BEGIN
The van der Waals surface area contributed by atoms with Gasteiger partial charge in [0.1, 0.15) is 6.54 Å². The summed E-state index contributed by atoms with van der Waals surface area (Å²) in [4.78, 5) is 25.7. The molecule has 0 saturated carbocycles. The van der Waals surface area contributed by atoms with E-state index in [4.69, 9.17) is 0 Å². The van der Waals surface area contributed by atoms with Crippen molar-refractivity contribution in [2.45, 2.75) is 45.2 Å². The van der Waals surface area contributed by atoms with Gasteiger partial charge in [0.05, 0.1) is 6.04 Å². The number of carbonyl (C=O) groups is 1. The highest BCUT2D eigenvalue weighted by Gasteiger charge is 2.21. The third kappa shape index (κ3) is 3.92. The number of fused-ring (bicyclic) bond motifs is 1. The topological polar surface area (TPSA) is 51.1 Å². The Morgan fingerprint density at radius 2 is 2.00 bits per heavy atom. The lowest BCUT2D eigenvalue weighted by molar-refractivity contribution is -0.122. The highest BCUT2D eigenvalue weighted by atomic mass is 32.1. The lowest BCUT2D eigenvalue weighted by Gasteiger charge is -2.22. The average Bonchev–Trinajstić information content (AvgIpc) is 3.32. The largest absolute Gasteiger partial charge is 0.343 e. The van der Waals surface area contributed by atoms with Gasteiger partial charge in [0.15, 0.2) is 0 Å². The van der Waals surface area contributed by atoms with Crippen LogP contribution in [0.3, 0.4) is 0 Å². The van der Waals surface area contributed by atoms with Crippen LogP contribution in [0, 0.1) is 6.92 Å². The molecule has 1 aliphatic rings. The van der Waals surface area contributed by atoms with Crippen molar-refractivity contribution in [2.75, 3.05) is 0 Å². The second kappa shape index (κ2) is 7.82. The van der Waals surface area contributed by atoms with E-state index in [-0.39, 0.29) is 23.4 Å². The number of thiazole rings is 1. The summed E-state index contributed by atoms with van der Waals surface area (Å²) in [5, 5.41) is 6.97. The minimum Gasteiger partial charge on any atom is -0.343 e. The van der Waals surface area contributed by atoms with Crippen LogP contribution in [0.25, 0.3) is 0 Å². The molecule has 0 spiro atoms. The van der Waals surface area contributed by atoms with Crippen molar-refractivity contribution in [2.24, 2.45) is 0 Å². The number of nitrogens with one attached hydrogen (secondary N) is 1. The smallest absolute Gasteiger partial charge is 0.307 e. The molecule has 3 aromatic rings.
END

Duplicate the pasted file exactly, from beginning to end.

The van der Waals surface area contributed by atoms with Gasteiger partial charge in [0.1, 0.15) is 6.54 Å². The summed E-state index contributed by atoms with van der Waals surface area (Å²) in [4.78, 5) is 25.7. The molecule has 0 saturated carbocycles. The van der Waals surface area contributed by atoms with E-state index in [4.69, 9.17) is 0 Å². The van der Waals surface area contributed by atoms with Crippen molar-refractivity contribution in [2.45, 2.75) is 45.2 Å². The van der Waals surface area contributed by atoms with Gasteiger partial charge in [0.05, 0.1) is 6.04 Å². The number of carbonyl (C=O) groups is 1. The highest BCUT2D eigenvalue weighted by Gasteiger charge is 2.21. The third kappa shape index (κ3) is 3.92. The number of fused-ring (bicyclic) bond motifs is 1. The topological polar surface area (TPSA) is 51.1 Å². The Morgan fingerprint density at radius 2 is 2.00 bits per heavy atom. The lowest BCUT2D eigenvalue weighted by molar-refractivity contribution is -0.122. The highest BCUT2D eigenvalue weighted by atomic mass is 32.1. The lowest BCUT2D eigenvalue weighted by Gasteiger charge is -2.22. The average Bonchev–Trinajstić information content (AvgIpc) is 3.32. The largest absolute Gasteiger partial charge is 0.343 e. The van der Waals surface area contributed by atoms with Gasteiger partial charge in [0.15, 0.2) is 0 Å². The van der Waals surface area contributed by atoms with Crippen LogP contribution in [0.3, 0.4) is 0 Å². The van der Waals surface area contributed by atoms with Crippen LogP contribution in [0, 0.1) is 6.92 Å². The molecule has 1 aliphatic rings. The van der Waals surface area contributed by atoms with Crippen molar-refractivity contribution in [2.75, 3.05) is 0 Å². The second kappa shape index (κ2) is 7.82. The van der Waals surface area contributed by atoms with E-state index in [-0.39, 0.29) is 23.4 Å². The number of thiazole rings is 1. The summed E-state index contributed by atoms with van der Waals surface area (Å²) in [5, 5.41) is 6.97. The minimum Gasteiger partial charge on any atom is -0.343 e. The van der Waals surface area contributed by atoms with Crippen LogP contribution in [0.25, 0.3) is 0 Å². The molecule has 0 spiro atoms. The van der Waals surface area contributed by atoms with Crippen molar-refractivity contribution in [2.24, 2.45) is 0 Å². The number of nitrogens with one attached hydrogen (secondary N) is 1. The smallest absolute Gasteiger partial charge is 0.307 e. The molecule has 3 aromatic rings.